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Cramer Says “Sell” (No, Not Really)

Haven’t watched or heard CNBC’s Jim Cramer in some time, but, just the first few seconds of this clip from yesterday, after what can only be described as a monster rally sandwiched between two monster sell offs (the latter coming today, apparently) just seems so dated.

What does he have to say? CNCB puts it thusly:

Mad Money host Jim Cramer preps investors for the next blitz down.

I could only take it for about two minutes – he seemed pretty sincere.

For those looking for something more highbrow, see The Bear Case for Stocks at Barron’s

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My apologies in advance if this takes too long to load or is overly annoying (if so for the latter, just check back on Friday morning and the next links post will displace this post from the top spot), but I felt compelled to share the animated .gif that Bloomberg is using to alert readers that it can’t find the requested file during what can only be described as an “exciting” (if ultimately unsuccessful, so far) makeover of its website.

Money managers trailing U.S. index fund returns by double digits over the last few years no doubt share some of the sentiments expressed by the gentleman above when looking at their Bloomberg terminal … and that’s what kind of makes the graphic fun.

In Davos, former Treasury Secretary and would-be Federal Reserve Chairman Larry Summers warns the U.S. central bank to put off any increases to short term interest rates, citing deflation and secular stagnation as the two major threats of the current era of central bank omnipotence (that, lately, is evolving into something of a currency war).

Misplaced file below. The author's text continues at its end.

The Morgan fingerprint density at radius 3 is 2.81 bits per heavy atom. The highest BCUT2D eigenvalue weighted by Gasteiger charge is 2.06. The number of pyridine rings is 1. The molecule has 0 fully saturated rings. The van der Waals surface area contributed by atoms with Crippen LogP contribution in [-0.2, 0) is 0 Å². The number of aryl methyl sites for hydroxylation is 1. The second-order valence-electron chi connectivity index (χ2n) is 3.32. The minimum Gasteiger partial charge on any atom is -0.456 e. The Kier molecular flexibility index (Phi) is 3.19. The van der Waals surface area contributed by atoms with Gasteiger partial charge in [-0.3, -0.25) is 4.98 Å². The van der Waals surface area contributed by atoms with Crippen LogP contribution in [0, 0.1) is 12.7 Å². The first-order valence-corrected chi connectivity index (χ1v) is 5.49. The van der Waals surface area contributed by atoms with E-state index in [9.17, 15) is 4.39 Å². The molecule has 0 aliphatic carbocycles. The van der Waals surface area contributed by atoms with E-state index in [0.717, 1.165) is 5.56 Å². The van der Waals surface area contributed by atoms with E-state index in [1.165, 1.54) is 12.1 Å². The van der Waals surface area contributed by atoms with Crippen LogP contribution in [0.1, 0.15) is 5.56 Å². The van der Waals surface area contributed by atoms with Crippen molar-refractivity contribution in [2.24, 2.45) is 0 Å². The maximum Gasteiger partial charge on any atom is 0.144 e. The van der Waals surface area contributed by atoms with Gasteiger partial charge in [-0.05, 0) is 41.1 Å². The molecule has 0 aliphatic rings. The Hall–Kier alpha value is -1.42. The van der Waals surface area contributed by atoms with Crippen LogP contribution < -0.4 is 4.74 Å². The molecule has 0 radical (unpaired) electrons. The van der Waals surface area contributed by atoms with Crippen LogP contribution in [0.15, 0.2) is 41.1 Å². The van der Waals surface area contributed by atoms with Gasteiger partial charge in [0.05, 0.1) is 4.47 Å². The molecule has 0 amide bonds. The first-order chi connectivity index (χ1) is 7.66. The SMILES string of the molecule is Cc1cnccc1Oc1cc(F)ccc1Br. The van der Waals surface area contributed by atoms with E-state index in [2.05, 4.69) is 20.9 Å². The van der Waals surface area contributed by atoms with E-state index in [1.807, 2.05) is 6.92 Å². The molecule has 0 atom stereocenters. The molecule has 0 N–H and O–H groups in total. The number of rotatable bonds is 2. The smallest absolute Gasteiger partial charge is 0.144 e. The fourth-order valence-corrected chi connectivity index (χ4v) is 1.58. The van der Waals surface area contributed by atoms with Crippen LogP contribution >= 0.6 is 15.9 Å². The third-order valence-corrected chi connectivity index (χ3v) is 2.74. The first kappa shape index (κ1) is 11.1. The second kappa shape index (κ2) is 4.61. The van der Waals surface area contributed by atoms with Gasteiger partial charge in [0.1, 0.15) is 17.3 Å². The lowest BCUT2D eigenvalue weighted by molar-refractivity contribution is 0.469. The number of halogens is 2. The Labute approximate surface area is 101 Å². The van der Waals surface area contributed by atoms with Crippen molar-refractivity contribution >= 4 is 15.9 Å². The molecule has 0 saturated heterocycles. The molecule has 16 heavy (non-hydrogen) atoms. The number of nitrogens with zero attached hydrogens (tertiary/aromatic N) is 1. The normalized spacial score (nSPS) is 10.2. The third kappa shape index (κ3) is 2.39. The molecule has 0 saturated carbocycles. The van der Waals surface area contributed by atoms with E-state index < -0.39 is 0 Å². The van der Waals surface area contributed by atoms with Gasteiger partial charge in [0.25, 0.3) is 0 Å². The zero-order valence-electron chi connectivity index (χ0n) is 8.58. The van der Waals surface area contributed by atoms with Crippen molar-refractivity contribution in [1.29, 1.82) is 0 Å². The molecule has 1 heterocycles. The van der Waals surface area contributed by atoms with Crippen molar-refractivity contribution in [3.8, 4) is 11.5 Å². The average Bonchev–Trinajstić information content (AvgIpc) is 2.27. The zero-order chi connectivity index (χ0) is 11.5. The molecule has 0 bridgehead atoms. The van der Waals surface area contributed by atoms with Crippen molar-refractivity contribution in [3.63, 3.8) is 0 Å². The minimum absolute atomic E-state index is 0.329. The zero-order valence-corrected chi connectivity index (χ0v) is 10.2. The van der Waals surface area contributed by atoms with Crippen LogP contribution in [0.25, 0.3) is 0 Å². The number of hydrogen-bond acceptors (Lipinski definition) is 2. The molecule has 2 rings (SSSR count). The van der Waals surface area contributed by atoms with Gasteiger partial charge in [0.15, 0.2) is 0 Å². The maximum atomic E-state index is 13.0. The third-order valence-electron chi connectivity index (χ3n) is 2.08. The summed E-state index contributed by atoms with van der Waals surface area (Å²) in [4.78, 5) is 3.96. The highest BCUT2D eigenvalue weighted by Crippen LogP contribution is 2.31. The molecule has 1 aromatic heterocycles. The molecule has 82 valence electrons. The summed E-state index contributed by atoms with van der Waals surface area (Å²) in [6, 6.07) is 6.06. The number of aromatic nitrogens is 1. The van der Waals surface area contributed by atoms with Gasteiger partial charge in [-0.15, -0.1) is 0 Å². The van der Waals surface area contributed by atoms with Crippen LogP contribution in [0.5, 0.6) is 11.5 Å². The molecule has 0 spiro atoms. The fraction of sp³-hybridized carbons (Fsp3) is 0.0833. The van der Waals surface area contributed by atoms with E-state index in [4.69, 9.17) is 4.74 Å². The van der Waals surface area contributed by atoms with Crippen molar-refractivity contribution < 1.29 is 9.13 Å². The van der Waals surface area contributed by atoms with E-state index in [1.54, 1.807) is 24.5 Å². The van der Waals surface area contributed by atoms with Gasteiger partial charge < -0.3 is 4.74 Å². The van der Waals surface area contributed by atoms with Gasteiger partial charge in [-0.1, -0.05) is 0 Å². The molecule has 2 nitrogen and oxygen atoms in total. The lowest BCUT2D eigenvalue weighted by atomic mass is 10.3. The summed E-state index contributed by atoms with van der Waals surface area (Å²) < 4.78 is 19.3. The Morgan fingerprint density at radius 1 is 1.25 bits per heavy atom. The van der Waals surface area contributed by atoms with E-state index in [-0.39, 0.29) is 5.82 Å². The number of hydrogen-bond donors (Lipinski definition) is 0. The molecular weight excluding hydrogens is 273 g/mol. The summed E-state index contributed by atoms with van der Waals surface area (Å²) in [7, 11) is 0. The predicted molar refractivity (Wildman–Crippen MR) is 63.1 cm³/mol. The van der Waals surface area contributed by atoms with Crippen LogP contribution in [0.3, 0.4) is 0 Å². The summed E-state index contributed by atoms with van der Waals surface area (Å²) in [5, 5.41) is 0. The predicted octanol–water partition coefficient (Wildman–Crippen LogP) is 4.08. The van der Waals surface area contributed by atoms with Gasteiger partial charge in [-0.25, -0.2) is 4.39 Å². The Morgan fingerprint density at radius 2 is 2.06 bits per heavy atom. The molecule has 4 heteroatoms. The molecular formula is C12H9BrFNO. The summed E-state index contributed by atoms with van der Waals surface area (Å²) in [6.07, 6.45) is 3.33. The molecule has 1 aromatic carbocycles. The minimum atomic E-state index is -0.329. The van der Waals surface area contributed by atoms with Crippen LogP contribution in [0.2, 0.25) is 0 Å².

Summers also doesn’t think the European Central Bank’s money printing extravaganza, announced to much fanfare yesterday (and sharply higher stock prices around the world) is going to do the eurozone much good, that is, save for another round of asset inflation.

“Smooth Exit”

I couldn’t help but get a good chuckle at the couple of paragraphs below that appeared midway through this Bloomberg story that sung the praises of Federal Reserve Chair Janet Yellen who is rapidly approaching her one-year anniversary as central bank chief.

Granted, the phrase “smooth exit” is not Ms. Yellen’s and it only appear in bold type above as a result of Bloomberg’s slightly annoying practice of not allowing readers to take in more than a Twitter-size chunk of small text before getting to a few simple words in big text again (in itself, kind of a sad commentary on how things are evolving).

Nonetheless,  given the history of the nation’s central bank over the last couple decades, a history that has been replete with bursting asset bubbles (and Yellen is clearly cut from the same Greenspan/Bernanke cloth), it seems a “smooth exit” is setting the bar far too high.

Perhaps “No Calamity” or “No Apocalypse” would have been better.

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